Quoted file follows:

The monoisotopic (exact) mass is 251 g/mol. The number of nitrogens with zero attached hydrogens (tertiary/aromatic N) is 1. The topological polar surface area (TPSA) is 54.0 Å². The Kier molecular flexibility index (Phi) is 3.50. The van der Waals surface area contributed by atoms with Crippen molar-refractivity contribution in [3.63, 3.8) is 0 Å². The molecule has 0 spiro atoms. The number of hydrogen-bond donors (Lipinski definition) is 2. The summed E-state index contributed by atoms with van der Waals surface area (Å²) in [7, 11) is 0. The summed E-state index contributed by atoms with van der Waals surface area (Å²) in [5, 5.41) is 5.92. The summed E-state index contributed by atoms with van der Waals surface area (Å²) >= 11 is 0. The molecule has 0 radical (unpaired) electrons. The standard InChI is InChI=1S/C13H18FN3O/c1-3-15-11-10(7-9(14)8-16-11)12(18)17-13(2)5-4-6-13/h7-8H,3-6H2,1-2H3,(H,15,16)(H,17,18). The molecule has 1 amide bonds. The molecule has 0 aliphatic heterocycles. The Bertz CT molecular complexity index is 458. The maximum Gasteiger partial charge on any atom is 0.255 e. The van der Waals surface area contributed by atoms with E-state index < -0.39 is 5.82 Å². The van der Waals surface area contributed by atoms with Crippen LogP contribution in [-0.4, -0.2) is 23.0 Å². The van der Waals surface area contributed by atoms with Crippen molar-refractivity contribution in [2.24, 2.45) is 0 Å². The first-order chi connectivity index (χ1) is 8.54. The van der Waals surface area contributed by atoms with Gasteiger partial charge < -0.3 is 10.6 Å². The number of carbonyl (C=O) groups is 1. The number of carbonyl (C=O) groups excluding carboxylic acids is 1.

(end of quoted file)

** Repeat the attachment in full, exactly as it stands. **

The monoisotopic (exact) mass is 251 g/mol. The number of nitrogens with zero attached hydrogens (tertiary/aromatic N) is 1. The topological polar surface area (TPSA) is 54.0 Å². The Kier molecular flexibility index (Phi) is 3.50. The van der Waals surface area contributed by atoms with Crippen molar-refractivity contribution in [3.63, 3.8) is 0 Å². The molecule has 0 spiro atoms. The number of hydrogen-bond donors (Lipinski definition) is 2. The summed E-state index contributed by atoms with van der Waals surface area (Å²) in [7, 11) is 0. The summed E-state index contributed by atoms with van der Waals surface area (Å²) in [5, 5.41) is 5.92. The summed E-state index contributed by atoms with van der Waals surface area (Å²) >= 11 is 0. The molecule has 0 radical (unpaired) electrons. The standard InChI is InChI=1S/C13H18FN3O/c1-3-15-11-10(7-9(14)8-16-11)12(18)17-13(2)5-4-6-13/h7-8H,3-6H2,1-2H3,(H,15,16)(H,17,18). The molecule has 1 amide bonds. The molecule has 0 aliphatic heterocycles. The Bertz CT molecular complexity index is 458. The maximum Gasteiger partial charge on any atom is 0.255 e. The van der Waals surface area contributed by atoms with E-state index < -0.39 is 5.82 Å². The van der Waals surface area contributed by atoms with Crippen LogP contribution in [-0.4, -0.2) is 23.0 Å². The van der Waals surface area contributed by atoms with Crippen molar-refractivity contribution in [2.24, 2.45) is 0 Å². The first-order chi connectivity index (χ1) is 8.54. The van der Waals surface area contributed by atoms with Gasteiger partial charge < -0.3 is 10.6 Å². The number of carbonyl (C=O) groups is 1. The number of carbonyl (C=O) groups excluding carboxylic acids is 1.